Tomorrow, ‘Throwback’ a Few at the Found Footage Festival

Poorly chosen superimposed fonts, the flick of tracking being adjusted, and a hazy analog fuzz.

These are the hallmarks of VHS, and the absurd instructional videos, home movies, and public service announcements that Joe Pickett, Nick Prueher and Geoff Haas often screened for their friends in high school.

In 2004 the trio created the Found Footage Festival and toured with it to fund their first documentary, “Dirty Country.” This weekend, the sixth installment of the festival hits Anthology Film Archives.

If you’re among the many who frequent sites like Everything Is Terrible!, you’re well aware of the forgotten, personal, and downright bizarre things that have been committed to VHS tape. But while that site often relies on creative editing and splicing to solicit laughs, the videos in the Found Footage Festival are mostly untouched.

“Our philosophy is that the videos are weird enough on their own,” said Mr. Prueher. “We don’t need to weird them up at all. In fact, the more straightforward we are in presenting the videos as we found them, the funnier they are.”

Much like the misuse of fonts and overuse of Photoshop effects dated graphic design in the early-to-mid ‘90s, the introduction of home video cameras and early digital editing techniques created a distinctive, often hilarious aesthetic.

With its neon pulsing titles, budget green-screen effects, and lots of sheer clothing, “It Ain’t Worth it,” a pro-abstinence video starring former NBA stars David Robinson and A.C. Green and NFL great Barry Sanders, shares the early-90s production values of the “Fresh Prince of Bel Air” intro, or a Too Short video. One could argue that no matter how noble their subject matter, cheesy videos like this were asking to be lampooned, even during their time.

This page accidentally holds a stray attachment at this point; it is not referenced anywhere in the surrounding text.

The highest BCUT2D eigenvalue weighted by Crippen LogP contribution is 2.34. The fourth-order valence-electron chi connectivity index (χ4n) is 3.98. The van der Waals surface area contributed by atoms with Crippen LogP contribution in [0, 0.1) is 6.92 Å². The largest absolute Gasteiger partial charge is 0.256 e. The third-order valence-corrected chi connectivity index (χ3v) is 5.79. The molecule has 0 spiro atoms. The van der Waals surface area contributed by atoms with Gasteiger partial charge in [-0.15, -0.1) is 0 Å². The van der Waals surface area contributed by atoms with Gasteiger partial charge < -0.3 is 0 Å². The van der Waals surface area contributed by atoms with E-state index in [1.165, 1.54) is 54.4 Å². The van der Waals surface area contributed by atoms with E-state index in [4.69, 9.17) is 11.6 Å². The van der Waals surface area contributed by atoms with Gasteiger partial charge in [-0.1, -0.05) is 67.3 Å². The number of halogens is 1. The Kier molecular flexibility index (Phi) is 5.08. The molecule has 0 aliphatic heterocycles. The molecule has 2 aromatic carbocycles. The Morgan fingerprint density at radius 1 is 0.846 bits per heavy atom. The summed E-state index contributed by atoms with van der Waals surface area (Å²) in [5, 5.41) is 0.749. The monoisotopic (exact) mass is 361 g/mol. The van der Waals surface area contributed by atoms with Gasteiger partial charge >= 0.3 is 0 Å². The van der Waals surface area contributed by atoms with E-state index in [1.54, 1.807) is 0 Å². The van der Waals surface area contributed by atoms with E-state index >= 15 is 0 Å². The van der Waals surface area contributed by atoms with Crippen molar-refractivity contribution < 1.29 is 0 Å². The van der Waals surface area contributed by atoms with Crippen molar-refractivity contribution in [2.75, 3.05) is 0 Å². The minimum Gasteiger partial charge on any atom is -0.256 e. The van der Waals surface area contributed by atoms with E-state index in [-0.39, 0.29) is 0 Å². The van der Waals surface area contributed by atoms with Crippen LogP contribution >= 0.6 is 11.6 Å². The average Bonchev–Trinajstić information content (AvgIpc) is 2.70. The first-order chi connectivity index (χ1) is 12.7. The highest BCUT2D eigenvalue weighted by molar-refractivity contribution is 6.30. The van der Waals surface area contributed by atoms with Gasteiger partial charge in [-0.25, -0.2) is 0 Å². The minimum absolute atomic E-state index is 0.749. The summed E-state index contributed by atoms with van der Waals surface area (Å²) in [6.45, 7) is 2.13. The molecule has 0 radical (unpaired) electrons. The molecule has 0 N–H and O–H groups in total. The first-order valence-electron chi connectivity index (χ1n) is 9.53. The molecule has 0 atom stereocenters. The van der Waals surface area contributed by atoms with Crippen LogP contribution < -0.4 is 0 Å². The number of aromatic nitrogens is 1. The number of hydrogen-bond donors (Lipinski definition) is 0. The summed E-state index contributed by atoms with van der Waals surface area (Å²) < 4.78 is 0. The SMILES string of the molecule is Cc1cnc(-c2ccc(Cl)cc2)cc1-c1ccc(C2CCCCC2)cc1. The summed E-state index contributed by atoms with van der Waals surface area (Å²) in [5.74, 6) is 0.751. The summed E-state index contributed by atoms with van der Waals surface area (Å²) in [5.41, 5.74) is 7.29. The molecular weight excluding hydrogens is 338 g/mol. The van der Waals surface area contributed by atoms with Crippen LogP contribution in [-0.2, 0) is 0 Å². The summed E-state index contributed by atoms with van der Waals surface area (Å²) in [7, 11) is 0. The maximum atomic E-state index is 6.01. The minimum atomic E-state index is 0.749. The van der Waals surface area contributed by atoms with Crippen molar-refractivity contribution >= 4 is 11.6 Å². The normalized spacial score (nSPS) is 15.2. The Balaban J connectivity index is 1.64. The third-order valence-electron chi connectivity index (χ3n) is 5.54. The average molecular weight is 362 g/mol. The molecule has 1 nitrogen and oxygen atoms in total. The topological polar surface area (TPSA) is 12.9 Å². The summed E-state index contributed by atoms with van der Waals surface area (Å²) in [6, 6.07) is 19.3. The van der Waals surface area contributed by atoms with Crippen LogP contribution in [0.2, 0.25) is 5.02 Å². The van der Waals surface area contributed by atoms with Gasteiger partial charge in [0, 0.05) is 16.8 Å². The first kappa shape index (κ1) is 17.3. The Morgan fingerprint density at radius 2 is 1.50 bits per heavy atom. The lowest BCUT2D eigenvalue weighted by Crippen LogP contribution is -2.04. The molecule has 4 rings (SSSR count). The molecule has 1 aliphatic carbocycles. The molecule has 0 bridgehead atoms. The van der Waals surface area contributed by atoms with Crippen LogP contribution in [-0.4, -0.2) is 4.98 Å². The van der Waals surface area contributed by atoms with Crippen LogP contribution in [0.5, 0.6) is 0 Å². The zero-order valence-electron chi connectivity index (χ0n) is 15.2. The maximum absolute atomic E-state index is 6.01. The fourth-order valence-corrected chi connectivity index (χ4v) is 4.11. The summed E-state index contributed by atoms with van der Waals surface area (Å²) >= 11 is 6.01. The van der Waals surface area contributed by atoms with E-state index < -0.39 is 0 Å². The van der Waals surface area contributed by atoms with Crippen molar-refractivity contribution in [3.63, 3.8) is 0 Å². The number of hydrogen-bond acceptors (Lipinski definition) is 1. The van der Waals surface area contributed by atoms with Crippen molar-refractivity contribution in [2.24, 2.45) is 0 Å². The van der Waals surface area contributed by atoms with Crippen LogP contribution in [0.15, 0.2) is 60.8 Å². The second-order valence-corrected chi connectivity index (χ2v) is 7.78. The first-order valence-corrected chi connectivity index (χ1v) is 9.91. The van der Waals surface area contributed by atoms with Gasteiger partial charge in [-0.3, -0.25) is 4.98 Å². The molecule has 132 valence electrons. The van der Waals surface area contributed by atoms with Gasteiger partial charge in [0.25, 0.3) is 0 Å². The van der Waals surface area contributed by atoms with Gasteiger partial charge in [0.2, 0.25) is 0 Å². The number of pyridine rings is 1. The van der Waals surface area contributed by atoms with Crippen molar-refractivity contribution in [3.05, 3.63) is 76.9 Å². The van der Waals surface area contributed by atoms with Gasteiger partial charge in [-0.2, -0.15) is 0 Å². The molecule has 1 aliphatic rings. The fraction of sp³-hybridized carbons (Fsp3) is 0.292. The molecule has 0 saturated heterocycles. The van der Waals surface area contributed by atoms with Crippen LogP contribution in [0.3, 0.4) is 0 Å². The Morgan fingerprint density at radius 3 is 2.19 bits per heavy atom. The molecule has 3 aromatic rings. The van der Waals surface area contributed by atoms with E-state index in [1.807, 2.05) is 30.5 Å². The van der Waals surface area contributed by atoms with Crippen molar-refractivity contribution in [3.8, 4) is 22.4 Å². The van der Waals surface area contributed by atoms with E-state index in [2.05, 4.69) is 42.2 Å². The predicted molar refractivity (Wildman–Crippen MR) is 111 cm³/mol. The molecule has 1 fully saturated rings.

“People forget this now, but when VHS first came out for consumers it was revolutionary. It was cheap to produce and eventually, ubiquitous,” said Mr. Prueher. “As a result, any amateur with an inkling of an idea was getting into the VHS market, so you ended up with a lot weird, esoteric stuff on tape.”

Mr. Prueher believes the “wide-eyed naiveté” of early VHS pioneers is “almost impossible in the internet age where everyone is fully aware that their webcam video might be seen all over the world,” and seeing their handiwork archived on the internet just doesn’t compare to seeing it live.

“I like getting a funny YouTube link in my inbox as much as the next guy, but watching a clip on a little two-inch window on your laptop by yourself is a totally different experience than watching it with a big group in a movie theater on the big screen,” he said. “Something magical happens when you take these videos that were meant to be watched at home or in a break room and projecting them on the silver screen.”

Though there is one video Mr. Prueher wouldn’t necessarily want to see on the big screen: “When I was 12-years-old, my parents took me and my sister, age 10, to a theme park in California. I really wanted to do this karaoke thing where you sing a song and then make a music video of it and they give the videotape as a souvenir. My parents relented and I convinced my sister to help me do the Fresh Prince’s ‘Parents Just Don’t Understand.’ I should point out a few things about myself at that age: I was quite fat, my voice hadn’t changed yet, and my comedy philosophy was the opposite ‘less is more.’”

Volume 6 of the Found Footage Festival screens Saturday Jan. 12 at 7:30 p.m. and 10 p.m. at Anthology Film Archives, 32 Second Avenue. Tickets are $14 and include one complimentary beer from Brooklyn Brewery.